PRIME Minister Anthony needs to temper some aspects of his public behaviour and try to live up to the image and expectations of his high office. We are disappointed that the Prime Minister continues to use his lofty position to threaten and intimidate opponents, a matter that can also have implications for the future stability and social order in our country. This kind of behaviour, coming from that level, is unprecedented in St. Lucia.
Dr. Anthony does not have to like his political opponents, but he must at least demonstrate a willingness to respect and tolerate them so that they, in turn could reciprocate. After heading the government for so many years, one expected that he would be displaying maturity in how he relates to those on “the other side”. But this has not been the case.
Instead, the Prime Minister frequently comes across as a rabble rouser and bully, a person with a chip on his shoulder and old scores to settle. We fail to understand why a sitting Prime Minister, democratically elected with a comfortable majority in parliament, under no serious pressure from his opponents, should be exhibiting this kind of disdain for the leader of an opposing party and his family as we heard again last Sunday. Where is this heading?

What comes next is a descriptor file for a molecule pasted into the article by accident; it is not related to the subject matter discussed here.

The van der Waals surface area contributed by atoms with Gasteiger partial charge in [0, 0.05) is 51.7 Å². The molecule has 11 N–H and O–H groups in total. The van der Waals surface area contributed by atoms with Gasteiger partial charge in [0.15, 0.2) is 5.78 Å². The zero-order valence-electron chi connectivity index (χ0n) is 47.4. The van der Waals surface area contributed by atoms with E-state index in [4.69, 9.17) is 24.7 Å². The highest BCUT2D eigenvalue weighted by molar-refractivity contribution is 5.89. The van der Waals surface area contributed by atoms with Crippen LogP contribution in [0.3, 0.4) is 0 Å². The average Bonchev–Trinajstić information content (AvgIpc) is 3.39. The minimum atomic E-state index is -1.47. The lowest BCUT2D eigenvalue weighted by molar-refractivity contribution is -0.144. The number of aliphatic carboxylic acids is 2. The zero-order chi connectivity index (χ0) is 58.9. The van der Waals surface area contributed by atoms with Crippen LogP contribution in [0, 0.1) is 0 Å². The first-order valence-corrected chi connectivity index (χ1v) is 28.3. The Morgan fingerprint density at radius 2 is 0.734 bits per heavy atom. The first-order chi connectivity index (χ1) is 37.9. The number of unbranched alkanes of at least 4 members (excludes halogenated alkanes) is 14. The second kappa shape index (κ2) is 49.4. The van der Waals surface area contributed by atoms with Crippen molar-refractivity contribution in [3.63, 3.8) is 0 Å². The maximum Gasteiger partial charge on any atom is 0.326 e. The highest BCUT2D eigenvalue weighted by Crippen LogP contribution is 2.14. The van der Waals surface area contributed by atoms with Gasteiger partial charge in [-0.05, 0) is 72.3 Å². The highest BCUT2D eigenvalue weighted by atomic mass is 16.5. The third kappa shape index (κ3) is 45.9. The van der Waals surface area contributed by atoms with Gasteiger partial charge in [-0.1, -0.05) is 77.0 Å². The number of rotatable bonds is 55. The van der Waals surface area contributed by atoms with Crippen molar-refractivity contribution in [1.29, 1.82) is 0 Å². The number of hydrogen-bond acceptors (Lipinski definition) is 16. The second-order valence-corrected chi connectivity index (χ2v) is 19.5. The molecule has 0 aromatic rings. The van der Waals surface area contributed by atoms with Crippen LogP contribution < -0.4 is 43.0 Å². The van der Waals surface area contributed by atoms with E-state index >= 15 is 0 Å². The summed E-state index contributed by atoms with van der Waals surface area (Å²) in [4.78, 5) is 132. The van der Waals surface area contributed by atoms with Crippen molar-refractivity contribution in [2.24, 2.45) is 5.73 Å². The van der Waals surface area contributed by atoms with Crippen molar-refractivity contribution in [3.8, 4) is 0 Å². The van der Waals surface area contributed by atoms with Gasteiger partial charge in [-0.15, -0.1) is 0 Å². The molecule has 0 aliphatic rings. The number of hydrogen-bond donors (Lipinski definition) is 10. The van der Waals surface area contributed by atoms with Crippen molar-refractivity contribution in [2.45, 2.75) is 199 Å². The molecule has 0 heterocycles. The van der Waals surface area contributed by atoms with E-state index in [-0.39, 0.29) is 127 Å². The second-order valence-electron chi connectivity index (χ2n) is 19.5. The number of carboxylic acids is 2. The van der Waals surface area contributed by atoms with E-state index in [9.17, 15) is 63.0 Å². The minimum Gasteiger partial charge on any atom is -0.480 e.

Anthony needs to understand that this land does not belong to him, that all of us who call ourselves St Lucians have a stake in it. As far as we are aware no one has bequeathed to him or his government the power to decide who should lead the opposition or any other group in the country for that matter. It is downright presumptuous of the Prime Minister to portray himself as possessing that right or power.
What is alarming is that while Anthony refers to Allen Chastanet as the harbinger of “the most divisive and class driven politics in our country since independence”, many utterances from himself and his party colleagues in recent months have sought to do the very same thing: the pursuit of an agenda of race and class, with all its dangerous consequences.
Even more alarming was his declaration last Sunday that he was making this statement “unapologetically”.
Our Prime Minister must give his people better example than that. Given the various problems that confront the country at this time, it is asking for trouble to be doing or saying things that have the potential for fomenting additional strife of any kind. Political leaders ought to be working to unify their people, not divide them. It will be recalled that some years ago Anthony even threatened us with “Armageddon” and he has been quite scathing in his criticisms of opponents or persons perceived to be opponents. In all of this, Anthony seems to be thriving on the fact that so few people seem prepared to stand up to him when he misbehaves.
One should understand therefore the defiance being exhibited by the Civil Service Association in its ongoing dealings with the government. It is the Prime Minister’s high handed behaviour that has brought this on, and while many would have preferred to see the association considering the bigger picture of the state of the country and its economy, it is clear that as far as the CSA is concerned, there is a greater principle of dignity and respect that is important here.
Anthony needs to come down from his “high horse”. No one lives forever. But we must all seek to live well and treat each other likewise.